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The Scientific World Journal
Volume 2013, Article ID 276235, 15 pages
Research Article

Compost and Crude Humic Substances Produced from Selected Wastes and Their Effects on Zea mays L. Nutrient Uptake and Growth

1Department of Crop Science, Faculty of Agriculture and Food Sciences, Universiti Putra Malaysia Bintulu Sarawak Campus, 97008 Bintulu, Sarawak, Malaysia
2Institute of Tropical Forestry and Forest Products (INTROP), Universiti Putra Malaysia, 43400 Serdang, Selangor, Malaysia

Received 7 August 2013; Accepted 4 September 2013

Academic Editors: J. Aherne, S. Grego, and X. L. Otero

Copyright © 2013 Perumal Palanivell et al. This is an open access article distributed under the Creative Commons Attribution License, which permits unrestricted use, distribution, and reproduction in any medium, provided the original work is properly cited.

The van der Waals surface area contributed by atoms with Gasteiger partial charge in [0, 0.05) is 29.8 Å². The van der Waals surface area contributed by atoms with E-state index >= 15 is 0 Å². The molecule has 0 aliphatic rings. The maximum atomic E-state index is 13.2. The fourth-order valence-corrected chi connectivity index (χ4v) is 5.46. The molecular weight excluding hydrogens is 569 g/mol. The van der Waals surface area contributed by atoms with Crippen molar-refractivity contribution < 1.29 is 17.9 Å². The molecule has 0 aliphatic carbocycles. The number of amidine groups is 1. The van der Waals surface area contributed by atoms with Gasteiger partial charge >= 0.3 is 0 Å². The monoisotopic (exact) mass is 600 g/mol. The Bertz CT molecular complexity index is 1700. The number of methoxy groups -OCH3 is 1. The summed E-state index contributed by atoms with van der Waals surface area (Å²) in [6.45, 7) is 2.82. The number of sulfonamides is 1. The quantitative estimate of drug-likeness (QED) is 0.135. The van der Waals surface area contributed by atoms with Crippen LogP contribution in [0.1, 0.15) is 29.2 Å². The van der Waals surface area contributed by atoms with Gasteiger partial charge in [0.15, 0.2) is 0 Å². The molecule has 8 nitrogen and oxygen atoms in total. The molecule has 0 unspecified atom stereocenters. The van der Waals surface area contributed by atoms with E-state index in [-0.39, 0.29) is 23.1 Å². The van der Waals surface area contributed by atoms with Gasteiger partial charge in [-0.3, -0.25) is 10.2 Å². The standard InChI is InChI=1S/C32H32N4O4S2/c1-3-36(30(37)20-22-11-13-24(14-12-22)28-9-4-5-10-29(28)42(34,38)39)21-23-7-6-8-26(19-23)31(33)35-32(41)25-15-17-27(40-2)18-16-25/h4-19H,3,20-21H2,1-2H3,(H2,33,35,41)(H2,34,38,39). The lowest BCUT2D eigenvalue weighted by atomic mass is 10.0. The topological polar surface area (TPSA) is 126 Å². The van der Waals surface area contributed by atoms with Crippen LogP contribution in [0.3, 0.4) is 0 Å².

Production of agriculture and timber commodities leads generation of enormous quantity of wastes. Improper disposal of these agroindustrial wastes pollutes the environment. This problem could be reduced by adding value to them. Therefore, a study was carried out to analyse and compare the nutrients content of RS, RH, SD, and EFB of composts and crude humic substances; furthermore, their effect on growth, dry matter production, and nutrient uptake for Zea mays L., and selected soil chemical properties were evaluated. Standard procedures were used to analyze humic acids (HA), crude fulvic acids (CFA), crude humin (CH), soil, dry matter production and nutrient uptake. Sawdust and RS compost matured at 42 and 47 days, respectively, while RH and EFB composts were less matured at 49th day of composting. Rice straw compost had higher ash, N, P, CEC, HA, K, and Fe contents with lower organic matter, total organic carbon, and C/N and C/P ratios. The HA of sawdust compost showed higher carbon, carboxylic, K, and Ca contents compared to those of RS, RH, and EFB. Crude FA of RS compost showed highest pH, total K, Ca, Mg, and Na contents. Crude humin from RS compost had higher contents of ash, N, P, and CEC. Rice straw was superior in compost, CFA, and CH, while sawdust compost was superior in HA. Application of sawdust compost significantly increased maize plants’ diameter, height, dry matter production, N, P, and cations uptake. It also reduced N, P, and K based chemical fertilizer use by 90%. Application of CH and the composts evaluated in this study could be used as an alternative for chemical fertilizers in maize cultivation.